The illustration on the left is from the in memoriam card which accompanied the wreath for Queen Anne’s tomb at Westminster in 2007. (© Richard III Society)

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14
Mar

14 MARCH 1471

   Posted by: Michael    in Events in History

Edward IV and his brother Richard (later Richard III) arrive back in England on their return from exile in Burgundy, landing at Ravenspur.

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11
Mar

11 MARCH 1471

   Posted by: Michael    in Events in History

Edward IV leaves Burgundy to return to England and win back his throne.  He is accompanied by his brother Richard, Duke of Gloucester (later Richard III)

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1
Mar

1 MARCH 1484

   Posted by: Michael    in Events in History

Elizabeth Woodville and her daughters leave sanctuary at Westminster Abbey and are reconciled with Richard III.

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4
Feb

It is King Richard III!

   Posted by: Dorothea Preis    in Events in History

Press Conference at the University of Leicester

Facial Reconstruction of Richard III (used by permission of the Richard III Society)

An unforgettable event:

Press Conference at the University of Leicester – it is Richard III!

A press conference at the University of Leicester was specially convened on 4 February 2013.  At 10h40 (local time) it was announced that the human remains found during the archaeological dig in the area of Leicester’s Greyfriars were those of King Richard III.

The identification was based on a wealth of scientific evidence, including radiocarbon dating, radiological evidence, DNA and bone analysis and archaeological results.

In conclusion to a presentation of the various strains of evidence, Richard Buckley, the lead archaeologist on the Search for Richard III, said: “It is the academic conclusion of the University of Leicester that the individual exhumed at Grey Friars in August 2012 is indeed King Richard III, the last Plantagenet King of England.” *

You can watch and listen to the whole press conference again at  http://www2.le.ac.uk/news/blog/2013/february/watch-or-listen-to-the-richard-iii-press-conference-online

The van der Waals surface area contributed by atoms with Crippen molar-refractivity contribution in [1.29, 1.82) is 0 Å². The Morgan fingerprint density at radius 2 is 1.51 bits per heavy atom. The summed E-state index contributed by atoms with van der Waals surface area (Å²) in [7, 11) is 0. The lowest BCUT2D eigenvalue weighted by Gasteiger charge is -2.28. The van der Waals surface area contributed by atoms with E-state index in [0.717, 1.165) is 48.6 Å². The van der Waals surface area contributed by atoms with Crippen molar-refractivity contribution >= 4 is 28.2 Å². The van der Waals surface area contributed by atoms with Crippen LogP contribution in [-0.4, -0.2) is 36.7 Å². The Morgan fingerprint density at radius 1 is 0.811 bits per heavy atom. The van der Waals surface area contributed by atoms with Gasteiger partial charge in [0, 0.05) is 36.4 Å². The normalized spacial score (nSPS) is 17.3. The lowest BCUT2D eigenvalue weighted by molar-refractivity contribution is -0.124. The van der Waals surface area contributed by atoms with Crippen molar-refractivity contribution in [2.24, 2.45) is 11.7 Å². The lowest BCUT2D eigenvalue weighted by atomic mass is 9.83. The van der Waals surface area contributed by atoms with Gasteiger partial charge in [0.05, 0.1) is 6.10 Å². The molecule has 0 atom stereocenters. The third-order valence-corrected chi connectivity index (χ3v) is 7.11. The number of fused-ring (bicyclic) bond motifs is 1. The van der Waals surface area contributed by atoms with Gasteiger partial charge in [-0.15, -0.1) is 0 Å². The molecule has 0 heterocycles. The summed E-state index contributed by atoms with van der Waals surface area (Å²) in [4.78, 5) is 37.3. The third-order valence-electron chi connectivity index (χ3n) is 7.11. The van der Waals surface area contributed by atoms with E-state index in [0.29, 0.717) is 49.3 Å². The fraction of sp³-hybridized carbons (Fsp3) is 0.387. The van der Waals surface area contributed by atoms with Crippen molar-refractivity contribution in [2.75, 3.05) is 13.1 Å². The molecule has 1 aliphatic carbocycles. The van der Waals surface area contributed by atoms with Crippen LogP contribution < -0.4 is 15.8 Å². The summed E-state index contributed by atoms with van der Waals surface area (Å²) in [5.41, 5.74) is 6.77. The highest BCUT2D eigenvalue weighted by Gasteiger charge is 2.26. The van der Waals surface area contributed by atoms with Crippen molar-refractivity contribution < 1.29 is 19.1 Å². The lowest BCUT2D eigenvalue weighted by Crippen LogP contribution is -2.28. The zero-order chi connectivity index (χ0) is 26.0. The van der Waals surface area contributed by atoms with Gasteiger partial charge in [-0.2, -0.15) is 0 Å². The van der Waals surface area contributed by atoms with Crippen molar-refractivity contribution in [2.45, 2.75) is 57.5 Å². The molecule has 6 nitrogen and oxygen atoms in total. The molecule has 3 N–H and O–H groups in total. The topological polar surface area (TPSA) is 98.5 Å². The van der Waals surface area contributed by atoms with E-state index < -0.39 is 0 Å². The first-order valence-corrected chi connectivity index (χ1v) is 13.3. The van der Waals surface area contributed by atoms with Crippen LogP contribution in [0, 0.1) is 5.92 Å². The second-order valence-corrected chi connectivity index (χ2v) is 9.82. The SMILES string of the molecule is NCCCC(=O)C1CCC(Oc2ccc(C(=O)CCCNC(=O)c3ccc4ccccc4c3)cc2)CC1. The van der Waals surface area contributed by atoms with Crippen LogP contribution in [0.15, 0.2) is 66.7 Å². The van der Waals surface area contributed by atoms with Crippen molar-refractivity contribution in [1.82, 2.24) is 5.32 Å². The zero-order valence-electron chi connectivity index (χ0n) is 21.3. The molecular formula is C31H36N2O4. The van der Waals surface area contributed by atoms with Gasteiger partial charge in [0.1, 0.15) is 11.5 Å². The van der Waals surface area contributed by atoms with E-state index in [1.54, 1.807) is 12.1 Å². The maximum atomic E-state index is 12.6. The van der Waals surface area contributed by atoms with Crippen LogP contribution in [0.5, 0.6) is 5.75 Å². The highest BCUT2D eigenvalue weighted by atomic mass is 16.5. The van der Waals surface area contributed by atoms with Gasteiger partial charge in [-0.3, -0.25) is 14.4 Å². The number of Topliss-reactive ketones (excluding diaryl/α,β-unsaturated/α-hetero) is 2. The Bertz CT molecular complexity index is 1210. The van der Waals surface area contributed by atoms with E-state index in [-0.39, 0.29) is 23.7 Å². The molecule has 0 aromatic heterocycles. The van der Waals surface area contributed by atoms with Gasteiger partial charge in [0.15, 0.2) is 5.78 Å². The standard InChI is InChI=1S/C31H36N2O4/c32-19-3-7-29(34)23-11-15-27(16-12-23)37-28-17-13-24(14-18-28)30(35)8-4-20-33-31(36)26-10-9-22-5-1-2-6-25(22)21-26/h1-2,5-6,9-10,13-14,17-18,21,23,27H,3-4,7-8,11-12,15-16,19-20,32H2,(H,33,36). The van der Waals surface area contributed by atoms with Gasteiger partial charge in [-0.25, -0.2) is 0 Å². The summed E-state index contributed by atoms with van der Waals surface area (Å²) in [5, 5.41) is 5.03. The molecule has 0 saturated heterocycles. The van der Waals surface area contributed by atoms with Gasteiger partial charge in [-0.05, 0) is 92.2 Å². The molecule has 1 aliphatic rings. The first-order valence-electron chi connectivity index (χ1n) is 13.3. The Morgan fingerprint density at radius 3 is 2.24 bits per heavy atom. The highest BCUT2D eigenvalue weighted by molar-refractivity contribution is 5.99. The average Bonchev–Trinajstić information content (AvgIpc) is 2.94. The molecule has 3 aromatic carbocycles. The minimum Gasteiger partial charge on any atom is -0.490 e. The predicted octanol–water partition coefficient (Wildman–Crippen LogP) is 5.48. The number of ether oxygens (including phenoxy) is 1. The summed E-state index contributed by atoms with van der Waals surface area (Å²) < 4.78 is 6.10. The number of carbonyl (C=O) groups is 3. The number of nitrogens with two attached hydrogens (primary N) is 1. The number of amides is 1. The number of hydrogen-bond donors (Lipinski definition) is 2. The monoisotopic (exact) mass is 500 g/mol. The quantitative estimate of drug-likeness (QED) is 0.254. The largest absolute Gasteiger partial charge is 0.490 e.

* ‘University of Leicester announces discovery of King Richard III’, University of Leicester (4 Feb 2013).  URL:  http://www2.le.ac.uk/offices/press/press-releases/2013/february/university-of-leicester-announces-discovery-of-king-richard-iii [last accessed 1 Feb. 2020]

 

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23
Jan

Meeting of Richard’s only Parliament

   Posted by: Dorothea Preis    in Events in History

Meeting of Richard's only Parliament

Westminster Hall in the early 19th century

Meeting of Richard’s only Parliament

The meeting of Richard III’s only parliament at Westminster in the presence of the King began on 23 January 1484.  It had been summoned on 9 December 1483 and would be dissolved on 20 February 1484.

Attending were 37 Lords and 10 Judges (including the Attorney General) as well as 296 members of the Commons. It was opened by a speech from Chancellor Russel.  This parliament ratified Richard’s title by Titulus Regius.  The rebels from the October 1483 rebellion were attainted.

Of interest are the 15 public statutes of this parliament, which included ending benevolences, protecting land purchase rights, reforming the justice system, preventing commercial dishonesty in the cloth trade, protecting English merchants, and preventing fraudulent collection practices.  However, while trying to limit the activities of foreign merchants in England, the statutes included a proviso, exempting all merchants and craftsmen concerned in the book trade from the scope of the Act.

Richard’s Chancellor of the Exchequer, William Catesby was chosen to be the speaker of the Commons; and the receiver of petitions was Thomas Barowe, who had been in Richard’s service since at least 1471, who was also Master of the Rolls.

References:

Christopher Puplick, ‘He Contents the People Wherever He Goes:  Richard III, his parliament and government’The Chronicles of the White Rose:  Journal of the New South Wales Branch of the Richard III Society, Vol.2 (2008/09), pp.14-32 (last accessed online 2 Jan. 2020)

Anne Sutton, ‘Richards III’s Parliament’, Richard III Society.  URL:  http://www.richardiii.net/2_3_0_riii_leadership.php#parliament (last accessed 2 Jan. 2020)

Susan L. Troxell, ‘The Tenth Coin: Richard III’s Parliament and Public Statutes’, Ricardian Register, Vol.44, No.4 (December 2013), pp.8-16 (last accessed online 2 Jan. 2020)

Dorothea Preis